[0034] Copolymers comprising alkylene terephthalate repeating ester units with other ester groups may also be useful. Useful ester units may include different alkylene terephthalate units, which can be present in the polymer chain as individual units, or as blocks of poly(alkylene terephthalates). Specific examples of such copolymers include poly(cyclohexanedimethylene terephthalate)-co-poly(ethylene terephthalate), abbreviated as PETG where the polymer comprises greater than or equal to 50 mol% of poly(ethylene terephthalate), and abbreviated as PCTG where the polymer comprises greater than 50 mol% of poly(l ,4-cyclohexanedimethylene terephthalate).

[0035] Poly(cycloalkylene diester)s may also include poly(alkylene cyclohexanedicarboxylate)s. Of these, a specific example is poly(l,4-cyclohexane- dimethanol-l,4-cyclohexanedicarboxylate) (PCCD), having recurring units of formula (9): wherein, as described using formula (8), R 2 is a 1,4-cyclohexanedimethylene group derived from 1,4-cyclohexanedimethanol, and T is a cyclohexane ring derived from cyclohexanedicarboxylate or a chemical equivalent thereof, and may comprise the cis-isomer, the trans-isomer, or a combination comprising at least one of the foregoing isomers.

[0036] The second polycarbonate polymer may also be a polysiloxane-polycarbonate copolymer. The polysiloxane (also referred to herein as "polydiorganosiloxane") blocks of the copolymer comprise repeating siloxane units (also referred to herein as "diorganosiloxane units") of formula (10):

wherein each occurrence of R is same or different, and is a Ci -I3 monovalent organic radical. For example, R may independently be a Ci-Ci 3 alkyl group, Ci-Ci 3 alkoxy group, C2-C13 alkenyl group, C2-C13 alkenyloxy group, C3-C6 cycloalkyl group, C3-C6 cycloalkoxy group, C6-C14 aryl group, Cβ-Cio aryloxy group, C7-C13 arylalkyl group, C7-C13 arylalkoxy group, C7-C 1 3 alkylaryl group, or C7-C 1 3 alkylaryloxy group. The foregoing groups may be fully or partially halogenated with fluorine, chlorine, bromine, or iodine, or a combination thereof. Combinations of the foregoing R groups may be used in the same copolymer.

[0037] The value of D in formula (10) may vary widely depending on the type and relative amount of each component in the polymer, the desired properties of the polymer, and like considerations. Generally, D may have an average value of 2 to 1,000, specifically 2 to 500, and more specifically 5 to 100. In one embodiment, D has an average value of 10 to 75, and in still another embodiment, D has an average value of 40 to 60.

[0038] A combination of a first and a second (or more) polysiloxane-polycarbonate copolymer may be used, wherein the average value of D of the first copolymer is less than the average value of D of the second copolymer.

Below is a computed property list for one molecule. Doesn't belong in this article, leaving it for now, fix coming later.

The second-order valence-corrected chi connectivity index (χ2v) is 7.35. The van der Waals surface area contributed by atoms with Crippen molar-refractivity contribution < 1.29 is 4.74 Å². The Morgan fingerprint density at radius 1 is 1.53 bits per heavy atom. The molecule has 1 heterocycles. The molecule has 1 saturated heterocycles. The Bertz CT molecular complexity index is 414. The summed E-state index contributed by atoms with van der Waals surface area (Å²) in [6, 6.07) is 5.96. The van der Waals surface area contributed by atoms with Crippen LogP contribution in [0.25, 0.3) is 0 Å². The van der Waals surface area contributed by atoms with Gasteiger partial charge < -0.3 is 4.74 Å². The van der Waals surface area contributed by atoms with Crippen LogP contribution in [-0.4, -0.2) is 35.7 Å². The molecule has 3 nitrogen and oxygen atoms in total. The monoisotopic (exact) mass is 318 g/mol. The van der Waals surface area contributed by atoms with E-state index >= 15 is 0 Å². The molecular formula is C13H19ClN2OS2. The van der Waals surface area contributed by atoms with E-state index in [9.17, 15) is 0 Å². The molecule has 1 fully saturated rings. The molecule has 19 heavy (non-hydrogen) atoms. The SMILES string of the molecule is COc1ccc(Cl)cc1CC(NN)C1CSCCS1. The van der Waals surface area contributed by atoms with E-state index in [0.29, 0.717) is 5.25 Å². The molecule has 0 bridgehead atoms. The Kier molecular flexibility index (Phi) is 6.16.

[0039] In one embodiment, the polydiorganosiloxane blocks are provided by repeating structural units of formula (11):

wherein D is as defined above; each R may independently be the same or different, and is as defined above; and each Ar may independently be the same or different, and is a substituted or unsubstituted C6-C30 arylene radical, wherein the bonds are directly connected to an aromatic moiety. Useful Ar groups in formula (11) may be derived from a C6-C30 dihydroxyarylene compound, for example a dihydroxyarylene compound of formula (3), (4), or (7) above. Combinations comprising at least one of the foregoing dihydroxyarylene compounds may also be used. Specific examples of dihydroxyarylene compounds are 1,1- bis(4-hydroxyphenyl) methane, 1 , 1 -bis(4-hydroxyphenyl) ethane, 2,2-bis(4-hydroxyphenyl) propane, 2,2-bis(4-hydroxyphenyl) butane, 2,2-bis(4-hydroxyphenyl) octane, l,l-bis(4- hydroxyphenyl) propane, l,l-bis(4-hydroxyphenyl) n-butane, 2,2-bis(4-hydroxy-l- methylphenyl) propane, l,l-bis(4-hydroxyphenyl) cyclohexane, bis(4-hydroxyphenyl sulphide), and l,l-bis(4-hydroxy-t-butylphenyl) propane. Combinations comprising at least one of the foregoing dihydroxy compounds may also be used.

[0040] Units of formula (11) may be derived from the corresponding dihydroxy compound of formula (12):

HO-Ar- O-|— SiO-|— Ar-OH

R

D (12) wherein R, Ar, and D are as described above. Compounds of formula (12) may be obtained by the reaction of a dihydroxyarylene compound with, for example, an alpha, omega-bisacetoxypolydiorganosiloxane under phase transfer conditions.

[004I] In another embodiment, polydiorganosiloxane blocks comprise units of formula (13):

wherein R and D are as described above, and each occurrence of R is independently a divalent C 1 -C30 alkylene, and wherein the polymerized polysiloxane unit is the reaction residue of its corresponding dihydroxy compound. In a specific embodiment, the polydiorganosiloxane blocks are provided by repeating structural units of formula (14):